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7 novembre 2013 4 07 /11 /novembre /2013 12:45
An SA Army 120 mm mortar in action

An SA Army 120 mm mortar in action

 

06 November 2013 by Guy Martin - defenceWeb

 

The state of the South African Army’s vehicles and other so-called prime mission equipment (PME) is declining to unacceptable levels while modernisation remains stagnant due to budget constraints and hurdles from entities like Armscor, according to the Department of Defence.

 

In its annual report for the period April 1, 2012, to March 31, 2013, the Department of Defence (DoD) noted that the period “remained a challenging year for the SA Army as a result of ever-increasing costs of the sustainment of PME, facilities, personnel, ammunition for training and operations.”

 

“The state of prime mission equipment, particularly in the Landward Defence programme, continued to decline to unacceptable levels. Additional funding provided for maintenance and repair of the operational vehicle fleet has had some effect, but is not sufficient to address this concern adequately. The rejuvenation of these capabilities therefore remains one of the DoD’s top priorities,” the DoD’s accounting officer said in the annual report.

 

As the Army did not receive any equipment from the Strategic Defence Packages (‘arms deal’), the DoD said it is lacking the required human resources, infrastructure and technologically advanced equipment.

 

Modernising the South African Army and acquiring more equipment “has remained stagnant” and has been hampered by a lack of funding and the delays to the finalisation of the Defence Review “which will inform the required future Landward Defence Capabilities of the SANDF”, the DoD said.

 

The serviceability and repair of equipment and vehicles was highlighted as a challenge to the landward arm of the SANDF due to the long process of acquisition, distribution of spares and shortage of personnel.

 

Although the SA Army said it was fully motivated to support its equipment, it said that support from Armscor and the Central Procurement Service Centre (CPSC) “remained extremely challenging.” Reliance on Armscor and the CPSC “created challenges for the SA Army resulting in the underutilisation of National Treasury funding.”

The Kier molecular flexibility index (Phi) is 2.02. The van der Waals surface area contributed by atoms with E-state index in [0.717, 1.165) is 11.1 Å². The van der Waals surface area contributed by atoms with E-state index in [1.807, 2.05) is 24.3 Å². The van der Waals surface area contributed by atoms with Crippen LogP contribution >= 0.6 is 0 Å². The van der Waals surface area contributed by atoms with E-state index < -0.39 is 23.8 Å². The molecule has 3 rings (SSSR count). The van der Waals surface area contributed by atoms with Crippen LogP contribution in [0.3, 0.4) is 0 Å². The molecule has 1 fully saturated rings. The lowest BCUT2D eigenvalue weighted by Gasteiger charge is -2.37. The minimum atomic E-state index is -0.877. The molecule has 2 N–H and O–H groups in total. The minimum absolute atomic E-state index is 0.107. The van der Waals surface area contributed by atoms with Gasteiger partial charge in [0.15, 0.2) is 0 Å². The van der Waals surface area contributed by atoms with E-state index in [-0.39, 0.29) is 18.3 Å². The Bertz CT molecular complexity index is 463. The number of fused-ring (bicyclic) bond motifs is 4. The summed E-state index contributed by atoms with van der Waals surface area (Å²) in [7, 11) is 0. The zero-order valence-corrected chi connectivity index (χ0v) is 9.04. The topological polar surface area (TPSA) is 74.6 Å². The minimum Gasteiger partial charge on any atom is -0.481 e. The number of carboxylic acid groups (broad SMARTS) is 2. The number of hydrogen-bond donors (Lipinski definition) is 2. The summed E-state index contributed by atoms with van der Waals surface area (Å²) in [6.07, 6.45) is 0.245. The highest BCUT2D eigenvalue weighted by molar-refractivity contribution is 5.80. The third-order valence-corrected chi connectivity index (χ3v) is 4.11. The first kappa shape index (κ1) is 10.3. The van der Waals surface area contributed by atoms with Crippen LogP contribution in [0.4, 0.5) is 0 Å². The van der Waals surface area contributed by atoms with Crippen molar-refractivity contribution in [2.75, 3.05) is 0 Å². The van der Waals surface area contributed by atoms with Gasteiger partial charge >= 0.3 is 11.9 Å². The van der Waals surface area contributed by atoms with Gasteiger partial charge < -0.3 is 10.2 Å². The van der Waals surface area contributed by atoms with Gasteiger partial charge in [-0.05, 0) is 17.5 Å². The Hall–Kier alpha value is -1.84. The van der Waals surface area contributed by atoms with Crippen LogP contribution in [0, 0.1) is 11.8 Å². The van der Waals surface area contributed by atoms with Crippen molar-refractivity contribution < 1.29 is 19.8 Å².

The South African Army actually underspent in the last financial year, something that was attributed to “external spending hurdles” such as the CPSC, Public Works department and Armscor, “which the SA Army is unable to influence.” Indeed, actual expenditure for 2012/13 was R12.367 billion, versus the R12.68 billion budgeted for.

 

The DoD said the defence budget allocation for landward renewal was “adequate” for the short term, but that rejuvenating the Army’s equipment, human resources and infrastructure was “compromised by a variety of institutional challenges central to which is the limited budget”. Indeed, the Strategic Capital Acquisition Master Plan (SCAMP) faces a budget deficit of R3 billion between FY 2017 and FY2020.

 

While the DoD highlighted the poor state of the Army’s vehicle fleet in its report, some relief came this year when Denel Land Systems received a contract for the production of 264 Badger armoured vehicles, to be produced over ten years, with the first delivery in 2015.

 

Apart from budget issues affecting equipment, the DoD said the SA Army’s personnel are insufficiently rejuvenated, directly affecting its ability to provide and sustain operational obligations in the future. A number of units were singled out as being in adequate to sustain operations, notably 16 and 17 Maintenance Units, 101 and 102 Field Workshops, Hospitality Services and VIP Protectors.

 

For the year under review, the DoD said the SA Army, as part of the Landward Defence Programme, made a significant contribution, notably through border protection duties and external deployments in Africa. “The SA Army fulfilled all its Joint Force Employment (JFE) commitments, notwithstanding the fact that it was overstretched, especially in the infantry, engineer, intelligence, signal and support capabilities. Reserve and MSDS [Military Skills Development System] members were utilised for both internal and external deployments to alleviate the pressure on Regular units.”

 

The external deployments included United Nations missions to the Democratic Republic of Congo (Monusco), Darfur (Unamid) and in support of training and protection in the Central African Republic. The SANDF also sent personnel to train DRC military forces. Two SA Army Reserve sub-units supported the Monusco and Unamid operations respectively

 

During the year under review, the SA Army provided 11 combat-ready sub-units for Border Safeguarding Operations as part of internal deployments. Eight SA Army Reserve sub-units were deployed for border safeguarding. A total of 10 784 reserves were called up for 1 647 109 man-days. 65% of the full call-up complement were employed for operational and force preparation duties.

 

The SA Army was also used to support the South African Police Service, particularly during the Marikana unrest, supported the African Cup of Nations and assisted the Mozambican Defence Force with counter-piracy operations in the Mozambique Channel.

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